At the end of June, 787,000 people in the semi-autonomous city of Hong Kong voted in a nonbinding referendum that pushed for more democracy. The votes were cast in order to decide the means for allowing Hong Kong residents to nominate candidates for the city’s chief executive. The unexpectedly high turnout shows that citizens of Hong Kong do not like the Chinese government’s plans to reform.

In 1997, when Hong Kong was handed back to China from Britain, China agreed to handle the city under the thought of “one country, two systems,” where Hong Kong had a lot of autonomy, but China still has comprehensive jurisdiction over the city.

Because of this, the city has its own legal system and protection over its freedom of speech and freedom of assembly. The referendum became Hong Kong’s way of showing its frustration with the amount of freedom and autonomy it is hoping for in the future.

The winning proposal from the referendum was proposed by the Alliance for True Democracy, and allows candidates to be nominated by 35,000 registered voters, or by any political party that had secured at least 5 percent of the vote in the last election for Hong King’s legislative committee.

The ballot also had the option to vote that the legislature should veto any proposal that “cannot satisfy international standards allowing genuine choices by electors,” which more than 87 percent of voters agreed to. The ballot also proposed that the public, a nominating committee and political parties could name candidates for the chief executive position.

China’s State Cabinet released a statement degrading the referendum as illegal and invalid, saying those who organized it were breaching the rule of law and holding back the process of universal suffrage. The statement also said that the chief executive for Hong Kong must be someone who loves Hong Kong as well as China.

The citizens of Hong Kong fear that the nominating committee will be a way that China can weed out whoever they disapprove of for the position, and people of Hong Kong want a process where candidates not perceived as loyal to the Chinese government can still stand a chance in the election process.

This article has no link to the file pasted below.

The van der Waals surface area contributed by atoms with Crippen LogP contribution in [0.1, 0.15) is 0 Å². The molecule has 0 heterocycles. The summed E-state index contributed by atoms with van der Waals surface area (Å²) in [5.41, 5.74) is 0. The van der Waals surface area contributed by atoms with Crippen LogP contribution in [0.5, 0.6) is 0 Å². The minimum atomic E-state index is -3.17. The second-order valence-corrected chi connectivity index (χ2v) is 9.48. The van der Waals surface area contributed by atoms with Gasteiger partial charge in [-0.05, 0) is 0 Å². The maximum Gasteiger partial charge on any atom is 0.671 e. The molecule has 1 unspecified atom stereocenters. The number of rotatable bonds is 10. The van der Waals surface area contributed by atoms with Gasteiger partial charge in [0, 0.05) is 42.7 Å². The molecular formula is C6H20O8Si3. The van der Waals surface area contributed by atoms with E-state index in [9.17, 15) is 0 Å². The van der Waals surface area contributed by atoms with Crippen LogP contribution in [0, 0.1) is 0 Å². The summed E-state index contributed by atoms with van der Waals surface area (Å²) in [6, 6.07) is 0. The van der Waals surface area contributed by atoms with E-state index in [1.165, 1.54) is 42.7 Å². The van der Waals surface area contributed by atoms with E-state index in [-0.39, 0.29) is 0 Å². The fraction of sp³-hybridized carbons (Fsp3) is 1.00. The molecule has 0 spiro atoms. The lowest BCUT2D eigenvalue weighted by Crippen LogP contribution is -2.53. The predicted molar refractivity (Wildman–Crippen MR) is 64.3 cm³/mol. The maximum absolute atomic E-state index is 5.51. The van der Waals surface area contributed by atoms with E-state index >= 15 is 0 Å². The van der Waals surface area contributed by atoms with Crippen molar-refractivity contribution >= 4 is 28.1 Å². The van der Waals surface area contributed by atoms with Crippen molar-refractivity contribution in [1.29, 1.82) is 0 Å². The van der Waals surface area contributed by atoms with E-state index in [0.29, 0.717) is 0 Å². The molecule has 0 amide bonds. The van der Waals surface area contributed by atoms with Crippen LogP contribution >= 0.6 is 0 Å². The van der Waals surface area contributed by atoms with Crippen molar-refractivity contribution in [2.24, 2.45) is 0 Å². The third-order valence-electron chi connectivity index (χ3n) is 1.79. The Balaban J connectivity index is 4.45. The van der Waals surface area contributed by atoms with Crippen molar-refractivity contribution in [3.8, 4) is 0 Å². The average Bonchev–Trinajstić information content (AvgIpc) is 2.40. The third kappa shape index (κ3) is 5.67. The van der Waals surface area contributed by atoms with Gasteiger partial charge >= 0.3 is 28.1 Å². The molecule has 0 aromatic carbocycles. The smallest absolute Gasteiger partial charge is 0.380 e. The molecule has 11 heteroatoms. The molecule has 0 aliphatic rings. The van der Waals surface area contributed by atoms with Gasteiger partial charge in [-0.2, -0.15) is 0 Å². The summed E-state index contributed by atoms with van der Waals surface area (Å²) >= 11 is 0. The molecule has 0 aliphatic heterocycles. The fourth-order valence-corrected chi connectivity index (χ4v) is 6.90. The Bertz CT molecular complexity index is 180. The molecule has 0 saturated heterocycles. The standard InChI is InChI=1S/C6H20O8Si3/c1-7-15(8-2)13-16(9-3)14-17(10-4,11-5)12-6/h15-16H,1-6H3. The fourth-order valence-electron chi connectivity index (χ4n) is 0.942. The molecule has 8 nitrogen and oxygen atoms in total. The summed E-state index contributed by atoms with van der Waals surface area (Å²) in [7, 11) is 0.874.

The 10-day referendum was organized by a group called Occupy Central with Peace and Love, and it proposed planning sit-ins and other nonviolent protests if the election rules don’t meet what it considers “international standards.”

Chen Jianmin, one of the founders of Occupy Central, believes the protests could soon turn violent. Speaking of this possibility, he said: “We have been witnessing more and more physical confrontation during protests and I believe that more young people are willing to go to jail or even to confront the police and the government with their own bodies.”

July 1, 2014 marked the 17th anniversary of Hong Kong’s handover back to China, and this day each year tens of thousands of people march the streets of Hong Kong for the annual pro-democracy rally.

Protesters marched the street, criticizing the leadership of Hong Kong’s current chief executive, CY Leung, seeing him as a “Beijing loyalist.” The city is planning on reaching a full democracy by 2017.

One protestor states: “I am here to fight for democracy and freedom. If Hong Kong people did not come out to fight for our freedom, we would lose it in the future.”

Some marchers even held up Hong Kong’s colonial flag, used before 1997 when Hong Kong was a British colony, in order to show their anti-China beliefs.

Occupy Central has stated that if the Hong Kong government does not come up with a proposal for the 2017 election that meets the international standards for democracy, the group will get 10,000 people for a sit-in protest in Hong Kong’s financial district. A protest like this could harm the economic development of Hong Kong, as well as mainland China, making it a legitimate threat.

— Courtney Prentice

Sources: LA Times, BBC 1, BBC 2,
Photo: BBC